A Century of X-Rays and Radioactivity in Medicine: With Emphasis on Photographic Records of the Early Years celebrates three great discoveries-x-rays (1895), radioactivity (1896), and radium (1898)-and recalls the pioneering achievements that founded the new science of radiology and changed the face of medicine forever. Over 700 historical illustrations with full and informative captions are supported by short introductory essays to illuminate the fascinating radiological past in an easy-to-read style.
The focus of this book is on the historically more interesting early years of discovery, invention, diagnosis, therapy, dosimetry, risk, and protection. Interspersed with a variety of radiological anecdotes, the photographic record is complemented by archival accounts of the pioneer scientists and physicians and their early patients. In the chapters on diagnostic techniques, radiotherapy, and nuclear medicine, the author contrasts old methods with newer technologies. He also includes two fascinating chapters on museum and industrial applications of radiography. The book is comprehensively indexed for easy retrieval of the wide variety of people, techniques, apparatus, and examples featured throughout this radiological journey.
Table of Contents
Discovery of x-rays: Wilhelm Conrad R^D"ontgen: R^D"ontgen: 1845-1923; R^D"ontgen's apparatus: 1895-1896; R^D"ontgen's first communication and x-ray pictures; Reaction from the public: 1896. Discovery of Radioactivity and Radium: Henri Becquerel and Marie Curie: Henri Becquerel: 1852-1908; Marie Curie: 1867-1934; The laboratory in Paris: 1898; Radium and Marie Curie: 1904-1923; Radium Institute, Warsaw: 1925-1936; Marie Curie museum, Warsaw. Early days of x-rays and radium: diagnosis, therapy and experiment: X-ray reports 1896; X-ray pictures 1896; Radium pictures: 1904; Radium experiment in a New York garden: 1907; Patients: x-rays 1901, radium 1907; 1896 patient: Vienna, 70 years later; Real and fake diamonds: 1896-1898; Radium applicators, tubes and needles; X-ray apparatus constructed 1896-1897; N-rays: 1903-1904; X-rays on wheels: 1907-1919; X-ray therapy in Philadelphia, 1907: lupus, cancer and epilepsy; Early X-ray patents; Tavern of the dead: 1896; Biological experiments: Freiburg, 1918 and Paris, 1933; Endoscopic positioning: Paris, 1897; X-ray injuries and x-ray protection; An 1897 catalogue: Erlangen. Archives of clinical skiagraphy: the first radiological journal: 1896-1899: The skeleton; Tuberculosis ... or a coin in the throat?; Cine-radiography; Treatment of lupus; Peruvian osteosarcoma aged 600 years; Marine biology; Radiographic positioning; Other early journals. Gas Tubes: 1895-1913: Sir William Crookes; First x-ray picture: Philadelphia, 1890, Pear-shaped x-ray tubes: 1896; X-ray tube technology: 1896-1902; X-ray tubes used by R^D"ontgen: 1895-1896; Self-regulating x-ray tubes: 1896-1903; Advertising: 1896-1913. Spark coils and interrupters: Induction coils: 1896 and 1901; Influence machines: 1887-1900; Mercury interrupters: 1906 and 1932; Electrolytic interrupter: 1902: Spark gap: 1896-1932; Interrupterless transformer: 1919. Hot cathode x-ray tubes: William Coolidge and thermionic emission: Coolidge tubes: 1913-1918; Glass blowing technology: 1914; Radiator-type Coolidge tubes: 1920s; Image sharpness: 1918 U.S. army manual; Rotating anode tubes: 1936 and 1989. Military Radiography: Sudan and the battle of Omdurman: 1898; The Spanish-American war: 1898; Mill power, 1901 and horsepower, 1909; The Boer war: 1899-1902; The Escadrille Pozzi: 1918; X-ray wagons: 1914-1918 war; Projectile localisation and fluoroscopy: 1914-18 war. Animal radiographs: Frogs; Birds and bat; Cat, dog, mole, rabbit and chameleon; Fish; Snake and crocodile; Elephant and beetle; Kangaroo jaw? Diagnostic radiology: I: Fluoroscopy: 1896-1902; Intensifying screens: 1896-1935; Fluoroscopy in the U.S. Army: 1918: X-ray plates and films: 1896 and 1920s; Mackenzie Davidson portable localiser: 1897; Stereoscopy: 1896 and 1901; Image intensifier: 1972; Fluoroscopy: 1923 and 1956; Fluoroscopy advertisement: Paris, 1897; Barium enema and barium meal: 1988; Image processing: 1988; Diagnositc imaging modalities: 1993. Diagnostic Radiology: II: Bismuth meal: 1908, 1919 and 1923; Private radiology clinic: London, 1897; Image intensifiers: 1962, 1969 and 1975. Diagnostic radiology: III: Kidney stones: 1899 and 1900; Radiographic positioning, kidney: 1923; Bladder stone: 1904; Compression apparatus: 1903 and 1914; Potter-Bucky grid: 1920s; Surgery and handwriting: 1896; Couches: 1898- 1918. Diagnostic Radiology: IV: Arteriogram, injection of four pounds of mercury: London 1899; Arteriograms from Australia: 1904; Cardiac image: Glasgow, 1896; Snowden ward and a double thumb: 1896; A.W. Isenthal's London X-ray laboratory: 1899; Angiography: 1980s-1990s; Skulls: 1896 x-rays compared with 1990 magnetic resonance. Diagnostic Radiology: V: Dental radiographs: 1896, 1902, 1969 and 1985; Dental x-ray apparatus: 1902, 1915 and 1920; Exposure chart: 1921; Sea shells: London, 1904. Diagnostic Radiology: VI: Linear tomography: 1935 and 1988; EMI CT scanners: 1972-1976; CT scanners: 1990s. Paintings and museum artefacts: Radiographs of paintings: 1920-1930; Discovery of a 17th century painting; The anatomy lesson of Dr Joan Deyman; Egyptian and Peruvian mummies; Authentication of museum artefacts; 19th century doll; Queen Nefertiti; Grand piano of 1749; The earth apple of 1492-1494. Industrial applications: R^D"ontgen's rifle: 1896; Non-destructive testing: 1896, 1916 and 1934; The Liberty Bell; Industrial apparatus: UK, 1944 and Russia, 1960; Customs and smuggling; 1896-1989; Shoe fitting: the Pedoskop; Mercedes car. External beam radiotherapy: I: First successful treatments of cancer: Stockholm, 1899; Apparatus: 1900-1909; X-ray therapy and radium therapy: 1896-1970s; Treatment planning: 1914; Treatment plans and isodose curves: 1919-1925 and 1980; X-ray cannons: 1920-1938; Deep x-ray therapy: 1923-1960; Van de Graaff generators: 1929-1985; Betatrons: 1980-1992; Linear accelerators: 1953-1993. External beam radiotherapy: II: Radium bombs: 1917-1965; Telecaesium machine: 1965; Telecobalt machines: 1955-1980. Brachytherapy: Radium patient treatments: Paris, 1908-1923; Radium surface moulds: 1905-1929; Interstitial brachytherapy: Dublin, 1914; Interstitial afterloading: Munich, 1903 and New York, 1906; Paterson and Parker Manchester system: 1934-1938; Radon seeds, gold grains and tantulum hairpins: 1965; Manual afterloading gold and iridium techniques: 1953-1989; Gynaecological intracavitary applicators: 1905-1993; Breast cancer: 1929 and 1992; Prostate cancer: 1922 and 1992; Lung cancer: 1929 and 1993; Brain and pituitary tumours: 1929-1992; Oesophagus cancer: 1904 and 1913; Head and neck cancer; 1915-1933; Bile duct cancer: 1992; Remote afterloading: 1962-1993; Patient case history: Paris, 1986-1992. Nuclear medicine: Geiger counters and scintillation counters: 1940s-1980s; Whole body counters: 1958-1987; Rectilinear scanners: 1950-1966; Rectilinear scans: lung, brain, bone, liver; Gamma cameras: 1958-1980s; Gamma camera scans: lung, bone, heart, brain, liver; Technetium-99m generators: 1970s-1980s; Phantoms: 1960s-1980s; Single photonemission computed tomography, SPECT: 1964-1993; Positron emission tomography, PET: 1964-1993. Radiation units and quantities, and radiation measurement: Strength/intensity/activity: 1904; Uranie: 1905; Milligram-hour: 1909; Curie: 1910; Rutherford: 1930; Millicurie destroyed: 1914; Mache: 1904; Biological effects: 1904-1934; Fluorescence: 1902-1926; Minutes: 1916; Temperature variation: 1906-1914; X-ray tube current: 1904; Photographic film blackening: 1902-1959; Thermoluminescence: 1904-1990s; Chemical effects: 1904-1927; Selenium cell measurement: 1915; Idiosyncrasy and dosage: 1911; Heating effect: 1912-1953; 10 millir^D"ontgen + FDE: 1971; Soft and hard x-ray quality: 1900-1937; Ionisation units for x-rays: 1906-1937; Ionisation units for gamma-rays: 1904- 1937; Ionisation measuring instruments: 1896-1990s. Radiation risks and radiation protection: Radiation injury to an x-ray engineer: Erlangen, 1904-1913; William Morton's New York x-ray laboratory: 1896; X-ray quality assurance: 1904-1911; Spectacles: 1910-1939 and (1980!); Lead protection features, x-rays: 1907-1909; Lead protection features, radium: 1920-1960; Lost radium: USA, 1938; Radon production: Paris, 1920s; Radon therapy: 1913-1920s; Radium compress: Strasbourg 1920s; Taking a bath at Joachimsthal: 1918; Radiation-induced cancer: 42-year latency; Hiroshima, 1945 and Chernobyl, 1986; X-ray treatment and sterility: New York, 1925-1958; Radium beauty creams: Paris, 1919 and 1933; Zo^D'e atomic soda. Bibliography: selected books for further reading. References: chapters 1-23. Index.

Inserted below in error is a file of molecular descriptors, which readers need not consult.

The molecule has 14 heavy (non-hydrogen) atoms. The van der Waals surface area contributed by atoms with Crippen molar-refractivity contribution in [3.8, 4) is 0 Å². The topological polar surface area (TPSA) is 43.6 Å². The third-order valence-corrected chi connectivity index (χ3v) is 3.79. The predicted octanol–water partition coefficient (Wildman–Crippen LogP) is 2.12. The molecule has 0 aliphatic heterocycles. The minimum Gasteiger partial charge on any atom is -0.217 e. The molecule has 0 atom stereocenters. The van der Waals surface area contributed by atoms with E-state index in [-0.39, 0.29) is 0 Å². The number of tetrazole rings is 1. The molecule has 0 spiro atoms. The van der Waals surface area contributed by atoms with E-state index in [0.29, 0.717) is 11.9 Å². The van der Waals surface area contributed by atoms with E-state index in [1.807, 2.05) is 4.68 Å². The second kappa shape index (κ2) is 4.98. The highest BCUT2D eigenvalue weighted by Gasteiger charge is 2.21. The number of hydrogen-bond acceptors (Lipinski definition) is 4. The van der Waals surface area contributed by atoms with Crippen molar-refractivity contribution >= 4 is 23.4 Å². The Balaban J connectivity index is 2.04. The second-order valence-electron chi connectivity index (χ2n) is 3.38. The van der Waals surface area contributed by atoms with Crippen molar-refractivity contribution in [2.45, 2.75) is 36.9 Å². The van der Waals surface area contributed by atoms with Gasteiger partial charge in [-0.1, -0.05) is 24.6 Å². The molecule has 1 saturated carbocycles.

"… illustrated richly with an encyclopedic collection of most curios and enlightening prints depicting the entire course of the development of radiology in medical practice from the time of the discovery of x-rays and radioactivity from 1895 onward."
-International Journal of Radiation Oncology Biology
"… a charming and quirky collection of the familiar and unfamiliar, the old and new, the mundane and bizarre. It is a treasure trove for instructors looking for anecdotes and at the same time, a solid source of historical information."
"If you buy only one book on the history of radiology, then this should probably be it."
-The Radiology History and Heritage Charitable Trust, No. 5, Summer 1994
"… a timely book."
-Radiology, September 1994
"… a fascinating read. … an excellent book … deserves to be read widely … highly recommended…"
-The British Journal of Radiology
"… it is difficult to fault the author … As visual history, it is truly an eyeful."
-Clinical Nuclear Medicine, Volume 20, May 1995
"… a marvelous book! … I can recommend it as interesting, absorbing, and excellent value."
"Anyone with the slightest interest in the application of radiation to medicine will find this volume a fascinating addition to their personal or institutional library. …profusely illustrated with compelling images … I strongly recommend this book, which will provide much enjoyable reading and fascinating insight into the development of radiation medicine, imaging, and therapy."
-European Journal of Nuclear Medicine